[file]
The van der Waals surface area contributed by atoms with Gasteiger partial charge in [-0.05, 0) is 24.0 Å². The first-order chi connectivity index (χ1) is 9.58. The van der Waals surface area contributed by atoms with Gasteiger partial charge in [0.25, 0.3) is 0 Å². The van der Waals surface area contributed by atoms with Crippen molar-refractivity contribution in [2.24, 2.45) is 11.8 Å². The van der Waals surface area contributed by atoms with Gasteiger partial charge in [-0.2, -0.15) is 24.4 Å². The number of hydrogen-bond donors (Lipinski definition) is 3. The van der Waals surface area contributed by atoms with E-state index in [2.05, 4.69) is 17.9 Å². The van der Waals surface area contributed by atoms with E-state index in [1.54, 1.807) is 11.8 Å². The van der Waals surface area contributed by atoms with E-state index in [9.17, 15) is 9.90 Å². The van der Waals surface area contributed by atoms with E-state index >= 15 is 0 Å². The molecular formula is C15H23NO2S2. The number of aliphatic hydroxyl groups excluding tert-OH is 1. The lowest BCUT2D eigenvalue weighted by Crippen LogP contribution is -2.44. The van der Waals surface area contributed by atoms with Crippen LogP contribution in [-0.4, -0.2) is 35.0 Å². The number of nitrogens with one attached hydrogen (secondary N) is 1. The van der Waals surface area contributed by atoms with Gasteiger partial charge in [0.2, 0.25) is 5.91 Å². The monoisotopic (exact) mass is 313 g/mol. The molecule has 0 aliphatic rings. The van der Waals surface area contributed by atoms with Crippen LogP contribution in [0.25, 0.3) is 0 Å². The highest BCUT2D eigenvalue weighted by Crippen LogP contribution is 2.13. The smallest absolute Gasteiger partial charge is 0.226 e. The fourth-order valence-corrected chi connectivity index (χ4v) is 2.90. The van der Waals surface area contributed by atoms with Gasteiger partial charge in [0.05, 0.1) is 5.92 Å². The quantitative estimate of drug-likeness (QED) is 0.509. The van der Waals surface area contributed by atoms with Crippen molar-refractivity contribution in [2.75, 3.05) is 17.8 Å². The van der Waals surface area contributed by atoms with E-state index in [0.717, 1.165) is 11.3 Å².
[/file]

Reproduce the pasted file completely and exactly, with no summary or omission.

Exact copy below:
The van der Waals surface area contributed by atoms with Gasteiger partial charge in [-0.05, 0) is 24.0 Å². The first-order chi connectivity index (χ1) is 9.58. The van der Waals surface area contributed by atoms with Gasteiger partial charge in [0.25, 0.3) is 0 Å². The van der Waals surface area contributed by atoms with Crippen molar-refractivity contribution in [2.24, 2.45) is 11.8 Å². The van der Waals surface area contributed by atoms with Gasteiger partial charge in [-0.2, -0.15) is 24.4 Å². The number of hydrogen-bond donors (Lipinski definition) is 3. The van der Waals surface area contributed by atoms with E-state index in [2.05, 4.69) is 17.9 Å². The van der Waals surface area contributed by atoms with E-state index in [1.54, 1.807) is 11.8 Å². The van der Waals surface area contributed by atoms with E-state index in [9.17, 15) is 9.90 Å². The van der Waals surface area contributed by atoms with E-state index >= 15 is 0 Å². The molecular formula is C15H23NO2S2. The number of aliphatic hydroxyl groups excluding tert-OH is 1. The lowest BCUT2D eigenvalue weighted by Crippen LogP contribution is -2.44. The van der Waals surface area contributed by atoms with Crippen LogP contribution in [-0.4, -0.2) is 35.0 Å². The number of nitrogens with one attached hydrogen (secondary N) is 1. The van der Waals surface area contributed by atoms with Gasteiger partial charge in [0.2, 0.25) is 5.91 Å². The monoisotopic (exact) mass is 313 g/mol. The molecule has 0 aliphatic rings. The van der Waals surface area contributed by atoms with Crippen LogP contribution in [0.25, 0.3) is 0 Å². The highest BCUT2D eigenvalue weighted by Crippen LogP contribution is 2.13. The smallest absolute Gasteiger partial charge is 0.226 e. The fourth-order valence-corrected chi connectivity index (χ4v) is 2.90. The van der Waals surface area contributed by atoms with Gasteiger partial charge in [0.05, 0.1) is 5.92 Å². The quantitative estimate of drug-likeness (QED) is 0.509. The van der Waals surface area contributed by atoms with Crippen molar-refractivity contribution in [2.75, 3.05) is 17.8 Å². The van der Waals surface area contributed by atoms with E-state index in [0.717, 1.165) is 11.3 Å².